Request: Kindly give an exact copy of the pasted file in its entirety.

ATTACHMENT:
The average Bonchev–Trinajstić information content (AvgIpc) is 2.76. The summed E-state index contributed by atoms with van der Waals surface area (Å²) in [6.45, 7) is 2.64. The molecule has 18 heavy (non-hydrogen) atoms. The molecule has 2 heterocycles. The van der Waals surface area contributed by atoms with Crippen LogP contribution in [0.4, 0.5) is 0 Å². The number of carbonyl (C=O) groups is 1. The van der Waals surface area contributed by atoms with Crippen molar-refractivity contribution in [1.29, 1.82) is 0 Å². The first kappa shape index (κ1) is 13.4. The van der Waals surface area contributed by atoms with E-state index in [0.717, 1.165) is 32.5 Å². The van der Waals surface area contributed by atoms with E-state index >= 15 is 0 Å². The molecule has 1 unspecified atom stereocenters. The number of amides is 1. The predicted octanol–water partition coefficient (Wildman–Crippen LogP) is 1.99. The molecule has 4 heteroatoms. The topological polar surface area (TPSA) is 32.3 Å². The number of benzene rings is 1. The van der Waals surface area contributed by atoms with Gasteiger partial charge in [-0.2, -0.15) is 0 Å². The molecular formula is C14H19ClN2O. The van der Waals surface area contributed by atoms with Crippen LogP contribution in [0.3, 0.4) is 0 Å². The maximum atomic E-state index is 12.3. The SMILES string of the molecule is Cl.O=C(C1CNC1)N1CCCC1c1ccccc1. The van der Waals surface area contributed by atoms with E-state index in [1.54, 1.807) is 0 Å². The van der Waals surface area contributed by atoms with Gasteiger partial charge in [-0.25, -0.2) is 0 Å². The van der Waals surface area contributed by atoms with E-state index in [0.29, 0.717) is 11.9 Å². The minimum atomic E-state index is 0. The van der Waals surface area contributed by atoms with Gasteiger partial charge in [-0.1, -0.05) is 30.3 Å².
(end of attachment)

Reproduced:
The average Bonchev–Trinajstić information content (AvgIpc) is 2.76. The summed E-state index contributed by atoms with van der Waals surface area (Å²) in [6.45, 7) is 2.64. The molecule has 18 heavy (non-hydrogen) atoms. The molecule has 2 heterocycles. The van der Waals surface area contributed by atoms with Crippen LogP contribution in [0.4, 0.5) is 0 Å². The number of carbonyl (C=O) groups is 1. The van der Waals surface area contributed by atoms with Crippen molar-refractivity contribution in [1.29, 1.82) is 0 Å². The first kappa shape index (κ1) is 13.4. The van der Waals surface area contributed by atoms with E-state index in [0.717, 1.165) is 32.5 Å². The van der Waals surface area contributed by atoms with E-state index >= 15 is 0 Å². The molecule has 1 unspecified atom stereocenters. The number of amides is 1. The predicted octanol–water partition coefficient (Wildman–Crippen LogP) is 1.99. The molecule has 4 heteroatoms. The topological polar surface area (TPSA) is 32.3 Å². The number of benzene rings is 1. The van der Waals surface area contributed by atoms with Gasteiger partial charge in [-0.2, -0.15) is 0 Å². The molecular formula is C14H19ClN2O. The van der Waals surface area contributed by atoms with Crippen LogP contribution in [0.3, 0.4) is 0 Å². The maximum atomic E-state index is 12.3. The SMILES string of the molecule is Cl.O=C(C1CNC1)N1CCCC1c1ccccc1. The van der Waals surface area contributed by atoms with E-state index in [1.54, 1.807) is 0 Å². The van der Waals surface area contributed by atoms with Gasteiger partial charge in [-0.25, -0.2) is 0 Å². The van der Waals surface area contributed by atoms with E-state index in [0.29, 0.717) is 11.9 Å². The minimum atomic E-state index is 0. The van der Waals surface area contributed by atoms with Gasteiger partial charge in [-0.1, -0.05) is 30.3 Å².